Survey your friends
You can’t just add people to your email list willy nilly, but there’s nothing to stop you from sending personal emails to your friends and colleagues, letting them know about your list and sending a link to an opt-in form.
Burchard also uses word of mouth. “I’ll be somewhere talking to someone, and they’ll ask to hear about our next popup [store] or our sauces, so I’ll take down their email address and put it on my email list,” she says.
But Burchard doesn’t just use the list to sell products. Readers can easily feel bombarded if too many sales pitches are sent their way. That’s why Burchard sometimes sends emails that are “just about fun things like barbecue and events that are coming up, so it’s not just about our product and trying to sell our product all the time,” she says. She’ll include information like recipes and cooking tips, and keep her readers informed about any popup, or temporary restaurants.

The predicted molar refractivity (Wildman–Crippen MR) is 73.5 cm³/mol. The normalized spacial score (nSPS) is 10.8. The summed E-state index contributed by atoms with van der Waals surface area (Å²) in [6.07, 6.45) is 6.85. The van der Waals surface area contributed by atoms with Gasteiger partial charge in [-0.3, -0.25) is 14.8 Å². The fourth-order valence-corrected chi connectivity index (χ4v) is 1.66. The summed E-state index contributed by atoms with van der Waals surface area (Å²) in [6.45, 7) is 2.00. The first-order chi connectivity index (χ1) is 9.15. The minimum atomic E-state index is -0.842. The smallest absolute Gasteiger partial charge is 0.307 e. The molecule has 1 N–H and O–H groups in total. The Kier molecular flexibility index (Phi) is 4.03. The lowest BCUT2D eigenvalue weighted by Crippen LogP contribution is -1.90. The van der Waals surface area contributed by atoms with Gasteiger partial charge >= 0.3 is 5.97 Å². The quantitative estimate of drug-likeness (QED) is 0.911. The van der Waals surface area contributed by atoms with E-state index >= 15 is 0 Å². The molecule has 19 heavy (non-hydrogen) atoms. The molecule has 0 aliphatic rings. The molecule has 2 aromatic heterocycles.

Leverage online sales
“Every time somebody buys something on my website, it asks them at the end, ‘Would you like to sign up for a newsletter or receive emails from us?’ You can either click yes or no. Most people who buy, sign up for the list, and we capture a lot of emails that way,” says Burchard.
A percentage of people who have had a great experience buying from you will want to hear from you via email about special offers, how-tos and tips, or other news. You can even include a link to your sign-up page on each of the invoices sent out.
Use social media